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25 October 2016

Young Glass Artists from Daedalian Exhibiting at the Glaziers Art Fair

Ahead of exhibiting at the Glaziers Art Fair this week, we caught up with two young glass artists currently employed as glass technicians within our studio team for a chat.  Lianne (25) and Imogen (23)  have both joined Daedalian in the last 12 months after graduating university and work under the mentorship of Daedalian Glass Studios founder, Davia Walmsley.

Here is what they have to say:

Could we start by learning a little about you? What inspired you to choose glass as a medium for your art?

Imogen: My main interest is in glassblowing as I am captivated by the process of hot glass. I enjoy the spontaneity of the process as it allows me to embrace the fluidity of the material to produce organic forms. It is this flexibility that attracts me most.

Lianne: I was introduced to glass when I started my degree in 3D design. It was the material itself that I found interesting – the added element of light which intrigued me. Colour plays a big part in my work and the colour changes that happen when light is reflected or transmitted constantly amazes me. I find glass is a very challenging material to work with but the end product makes all the hard work worthwhile.

So how long have you been at Daedalian Glass Studios and can you briefly sum up a `typical day’s work` here?

Lianne: I have been here for exactly a year now. There is no typical day though, all our projects are so unique so it changes – for example this morning I was working on the computer doing design work but this afternoon I am doing some polishing and cold working. On other days I could be sandblasting, mould making, laminating, the list goes on… I have even been on-site which was interesting because we work on the glass here, sometimes for months on end, but rarely get to see the finished product `in situ`.

Imogen: Yeah, I have been working here for almost 3 months – joining after I graduated university. I work on numerous projects so like Lianne said there is no `typical day. So far though my work had been focussed largely around the cold working process.  This is great because it is expanding my skill set and I am developing in an area I have not previously had as my main focus.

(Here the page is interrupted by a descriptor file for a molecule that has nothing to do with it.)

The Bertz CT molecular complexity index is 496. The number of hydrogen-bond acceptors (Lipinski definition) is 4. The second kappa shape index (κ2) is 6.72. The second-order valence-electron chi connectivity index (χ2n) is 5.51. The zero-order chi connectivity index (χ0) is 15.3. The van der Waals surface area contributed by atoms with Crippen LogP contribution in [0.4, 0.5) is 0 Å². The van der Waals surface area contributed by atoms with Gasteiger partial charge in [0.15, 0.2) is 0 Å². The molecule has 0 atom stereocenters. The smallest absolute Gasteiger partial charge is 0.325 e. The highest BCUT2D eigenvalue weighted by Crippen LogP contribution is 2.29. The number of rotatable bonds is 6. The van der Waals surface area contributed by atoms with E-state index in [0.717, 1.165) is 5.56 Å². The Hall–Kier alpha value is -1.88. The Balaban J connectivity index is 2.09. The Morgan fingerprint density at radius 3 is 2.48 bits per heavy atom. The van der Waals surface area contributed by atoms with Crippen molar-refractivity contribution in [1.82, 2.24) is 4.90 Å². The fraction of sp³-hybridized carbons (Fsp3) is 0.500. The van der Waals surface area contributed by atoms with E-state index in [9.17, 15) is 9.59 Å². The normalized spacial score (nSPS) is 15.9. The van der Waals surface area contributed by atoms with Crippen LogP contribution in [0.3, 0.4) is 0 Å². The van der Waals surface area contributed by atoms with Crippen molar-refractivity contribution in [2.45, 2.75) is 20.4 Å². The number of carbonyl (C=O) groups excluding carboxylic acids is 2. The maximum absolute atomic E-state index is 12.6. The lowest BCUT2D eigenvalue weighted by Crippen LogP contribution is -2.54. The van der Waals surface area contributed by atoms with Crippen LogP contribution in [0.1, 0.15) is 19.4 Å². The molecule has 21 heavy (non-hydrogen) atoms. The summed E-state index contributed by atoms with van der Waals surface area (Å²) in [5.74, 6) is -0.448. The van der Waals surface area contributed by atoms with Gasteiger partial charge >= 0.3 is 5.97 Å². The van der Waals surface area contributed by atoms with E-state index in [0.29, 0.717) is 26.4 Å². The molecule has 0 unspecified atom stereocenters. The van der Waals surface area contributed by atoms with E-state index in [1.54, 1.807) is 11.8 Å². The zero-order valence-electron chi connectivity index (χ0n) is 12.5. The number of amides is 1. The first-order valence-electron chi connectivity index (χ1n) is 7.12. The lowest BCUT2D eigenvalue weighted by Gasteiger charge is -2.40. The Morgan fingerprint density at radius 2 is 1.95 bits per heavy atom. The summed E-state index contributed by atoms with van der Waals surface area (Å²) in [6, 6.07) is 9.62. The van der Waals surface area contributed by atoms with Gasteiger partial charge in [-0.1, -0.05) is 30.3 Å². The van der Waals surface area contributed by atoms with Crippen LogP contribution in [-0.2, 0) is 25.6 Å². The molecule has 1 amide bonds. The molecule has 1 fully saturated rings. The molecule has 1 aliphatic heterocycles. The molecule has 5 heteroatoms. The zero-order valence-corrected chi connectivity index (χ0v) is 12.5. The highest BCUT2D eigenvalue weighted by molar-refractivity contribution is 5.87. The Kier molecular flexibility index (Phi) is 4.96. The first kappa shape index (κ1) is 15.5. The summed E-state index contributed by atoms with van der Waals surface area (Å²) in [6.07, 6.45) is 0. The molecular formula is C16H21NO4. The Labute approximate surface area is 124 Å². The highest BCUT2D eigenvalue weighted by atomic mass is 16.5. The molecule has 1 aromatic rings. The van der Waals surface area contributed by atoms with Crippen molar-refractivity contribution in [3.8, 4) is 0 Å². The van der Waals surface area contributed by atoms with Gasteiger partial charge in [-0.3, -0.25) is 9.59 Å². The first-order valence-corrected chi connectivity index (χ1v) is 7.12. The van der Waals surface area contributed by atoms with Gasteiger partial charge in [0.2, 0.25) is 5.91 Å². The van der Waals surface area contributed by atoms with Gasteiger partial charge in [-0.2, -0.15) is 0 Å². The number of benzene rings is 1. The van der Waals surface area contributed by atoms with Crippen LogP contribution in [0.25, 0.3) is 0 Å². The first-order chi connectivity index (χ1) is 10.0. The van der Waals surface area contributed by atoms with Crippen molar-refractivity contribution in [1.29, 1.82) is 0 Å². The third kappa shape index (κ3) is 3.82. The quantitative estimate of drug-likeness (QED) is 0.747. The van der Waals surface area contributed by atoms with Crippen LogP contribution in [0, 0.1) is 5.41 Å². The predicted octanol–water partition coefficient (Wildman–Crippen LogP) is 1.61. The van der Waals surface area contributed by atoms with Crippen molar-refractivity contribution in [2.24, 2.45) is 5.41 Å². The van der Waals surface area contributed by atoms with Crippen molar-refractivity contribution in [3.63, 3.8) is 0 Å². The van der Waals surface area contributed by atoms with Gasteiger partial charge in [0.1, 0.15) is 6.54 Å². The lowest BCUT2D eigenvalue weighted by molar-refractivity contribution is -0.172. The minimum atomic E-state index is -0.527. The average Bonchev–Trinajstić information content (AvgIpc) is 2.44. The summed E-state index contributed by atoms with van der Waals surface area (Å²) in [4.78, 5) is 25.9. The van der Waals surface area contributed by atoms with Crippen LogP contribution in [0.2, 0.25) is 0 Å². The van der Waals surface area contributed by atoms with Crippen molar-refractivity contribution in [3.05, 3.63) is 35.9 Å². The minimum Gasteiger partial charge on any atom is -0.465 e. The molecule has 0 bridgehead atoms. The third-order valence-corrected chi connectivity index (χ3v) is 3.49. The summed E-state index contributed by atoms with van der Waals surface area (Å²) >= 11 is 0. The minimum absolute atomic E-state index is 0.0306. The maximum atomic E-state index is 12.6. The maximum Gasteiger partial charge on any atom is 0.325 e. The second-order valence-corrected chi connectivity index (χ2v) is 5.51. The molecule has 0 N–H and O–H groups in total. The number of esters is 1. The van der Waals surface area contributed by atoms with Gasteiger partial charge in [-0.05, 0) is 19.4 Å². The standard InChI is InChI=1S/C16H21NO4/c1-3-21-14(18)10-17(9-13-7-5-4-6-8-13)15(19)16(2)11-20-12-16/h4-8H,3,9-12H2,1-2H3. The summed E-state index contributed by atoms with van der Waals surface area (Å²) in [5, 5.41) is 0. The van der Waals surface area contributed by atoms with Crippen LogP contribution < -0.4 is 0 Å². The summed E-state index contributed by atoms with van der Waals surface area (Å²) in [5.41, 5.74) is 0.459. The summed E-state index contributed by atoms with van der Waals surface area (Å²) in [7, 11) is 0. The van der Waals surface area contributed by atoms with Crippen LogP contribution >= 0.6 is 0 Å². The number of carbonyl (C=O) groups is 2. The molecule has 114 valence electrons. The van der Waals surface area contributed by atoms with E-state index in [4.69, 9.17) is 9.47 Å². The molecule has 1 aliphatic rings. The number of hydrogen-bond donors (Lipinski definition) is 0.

Ok, so now about your own work – could you tell me a little about your projects for Glaziers Art Fair and your inspiration behind them?

Imogen: I will be displaying the work I did in my final year at university. This collection of pieces was inspired by the metamorphosis of butterflies and moths and I captured the changing stages of their physical form in blown glass. I really enjoyed this project and I have exhibited pieces from the collection before at the New Designers Show 2016. It was also featured in the New Graduate Review 2016 and will be in an upcoming edition of Craft and Design magazine.

“Metamorphosis” by Imogen Davis (

Lianne: Mine is about how you deal with emotions- all the things you experience day-to-day. I expressed it through glass using the theme of internal clarity and external obscurity symbolising the way we feel things but don’t always show them to others. I used to work with nature, taking inspiration mainly from water but this is more personal for me. During my final year of university and in the years prior to that I mostly explored fusing and whilst I still enjoy fusing, my ideas have developed towards cast glass.

Puncture by Lianne French
“Puncture” by Lianne French (

Have you seen my questions? My next was whether your style has changed at all as you have developed as an artist?

Lianne: Haha, I have always liked casting but it is more about having the skills and access to materials – which I do at Daedalian. I used to create wall hangings, bowls, lighting… that kind of thing… recently I am focussing on more sculptural forms.

Imogen: Well, I haven’t had that much time to change – I’m a new artist, but I guess I started by making quite functional pieces but have moved towards more decorative forms now. This happened quite naturally, I didn’t decide to change my style but I found greater inspiration to create decorative glass—there is more freedom to imagine new forms and create unique pieces.

“I think it is really important for a studio to continually find and hire fresh young artists. Whilst we encourage and train them – they bring new ideas, new innovations, and a real enthusiasm that helps to ensure that, as a studio, we remain relevant.”
– Davia Walmsley


The Glaziers’ Art Fair will take place at Glaziers’ Hall on 25 and 26 October 2016, with over 50 exhibitors showcasing glass art; together with selected works in other media.